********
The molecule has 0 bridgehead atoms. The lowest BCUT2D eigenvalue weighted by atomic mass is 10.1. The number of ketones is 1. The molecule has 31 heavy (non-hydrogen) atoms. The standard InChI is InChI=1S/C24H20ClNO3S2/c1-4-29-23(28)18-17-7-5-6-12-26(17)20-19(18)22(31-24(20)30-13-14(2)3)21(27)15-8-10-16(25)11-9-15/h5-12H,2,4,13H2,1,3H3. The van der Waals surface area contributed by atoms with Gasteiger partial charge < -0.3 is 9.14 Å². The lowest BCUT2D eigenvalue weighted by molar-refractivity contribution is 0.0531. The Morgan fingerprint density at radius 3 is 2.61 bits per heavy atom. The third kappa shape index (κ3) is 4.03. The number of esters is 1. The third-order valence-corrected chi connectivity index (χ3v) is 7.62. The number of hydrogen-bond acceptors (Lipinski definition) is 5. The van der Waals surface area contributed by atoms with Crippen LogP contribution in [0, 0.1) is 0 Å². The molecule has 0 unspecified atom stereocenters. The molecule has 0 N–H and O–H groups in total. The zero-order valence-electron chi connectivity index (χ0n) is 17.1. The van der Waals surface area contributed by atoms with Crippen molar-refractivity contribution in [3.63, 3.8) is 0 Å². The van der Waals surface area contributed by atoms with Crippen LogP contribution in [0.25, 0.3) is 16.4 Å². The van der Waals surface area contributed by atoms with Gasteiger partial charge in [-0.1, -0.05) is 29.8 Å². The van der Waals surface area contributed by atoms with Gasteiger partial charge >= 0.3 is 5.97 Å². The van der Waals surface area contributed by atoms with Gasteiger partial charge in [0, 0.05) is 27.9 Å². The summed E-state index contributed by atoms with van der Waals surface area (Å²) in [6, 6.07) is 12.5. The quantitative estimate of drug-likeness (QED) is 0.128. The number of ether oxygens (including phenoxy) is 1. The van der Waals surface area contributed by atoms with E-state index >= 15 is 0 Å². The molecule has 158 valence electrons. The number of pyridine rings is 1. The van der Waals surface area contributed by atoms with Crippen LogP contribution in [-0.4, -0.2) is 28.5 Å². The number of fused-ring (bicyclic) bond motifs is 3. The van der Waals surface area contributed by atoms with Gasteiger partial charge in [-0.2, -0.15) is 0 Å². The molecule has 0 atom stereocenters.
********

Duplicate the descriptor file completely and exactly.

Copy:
The molecule has 0 bridgehead atoms. The lowest BCUT2D eigenvalue weighted by atomic mass is 10.1. The number of ketones is 1. The molecule has 31 heavy (non-hydrogen) atoms. The standard InChI is InChI=1S/C24H20ClNO3S2/c1-4-29-23(28)18-17-7-5-6-12-26(17)20-19(18)22(31-24(20)30-13-14(2)3)21(27)15-8-10-16(25)11-9-15/h5-12H,2,4,13H2,1,3H3. The van der Waals surface area contributed by atoms with Gasteiger partial charge < -0.3 is 9.14 Å². The lowest BCUT2D eigenvalue weighted by molar-refractivity contribution is 0.0531. The Morgan fingerprint density at radius 3 is 2.61 bits per heavy atom. The third kappa shape index (κ3) is 4.03. The number of esters is 1. The third-order valence-corrected chi connectivity index (χ3v) is 7.62. The number of hydrogen-bond acceptors (Lipinski definition) is 5. The van der Waals surface area contributed by atoms with Crippen LogP contribution in [0, 0.1) is 0 Å². The molecule has 0 unspecified atom stereocenters. The molecule has 0 N–H and O–H groups in total. The zero-order valence-electron chi connectivity index (χ0n) is 17.1. The van der Waals surface area contributed by atoms with Crippen molar-refractivity contribution in [3.63, 3.8) is 0 Å². The van der Waals surface area contributed by atoms with Crippen LogP contribution in [0.25, 0.3) is 16.4 Å². The van der Waals surface area contributed by atoms with Gasteiger partial charge in [-0.1, -0.05) is 29.8 Å². The van der Waals surface area contributed by atoms with Gasteiger partial charge >= 0.3 is 5.97 Å². The van der Waals surface area contributed by atoms with Gasteiger partial charge in [0, 0.05) is 27.9 Å². The summed E-state index contributed by atoms with van der Waals surface area (Å²) in [6, 6.07) is 12.5. The quantitative estimate of drug-likeness (QED) is 0.128. The number of ether oxygens (including phenoxy) is 1. The van der Waals surface area contributed by atoms with E-state index >= 15 is 0 Å². The molecule has 158 valence electrons. The number of pyridine rings is 1. The van der Waals surface area contributed by atoms with Crippen LogP contribution in [-0.4, -0.2) is 28.5 Å². The number of fused-ring (bicyclic) bond motifs is 3. The van der Waals surface area contributed by atoms with Gasteiger partial charge in [-0.2, -0.15) is 0 Å². The molecule has 0 atom stereocenters.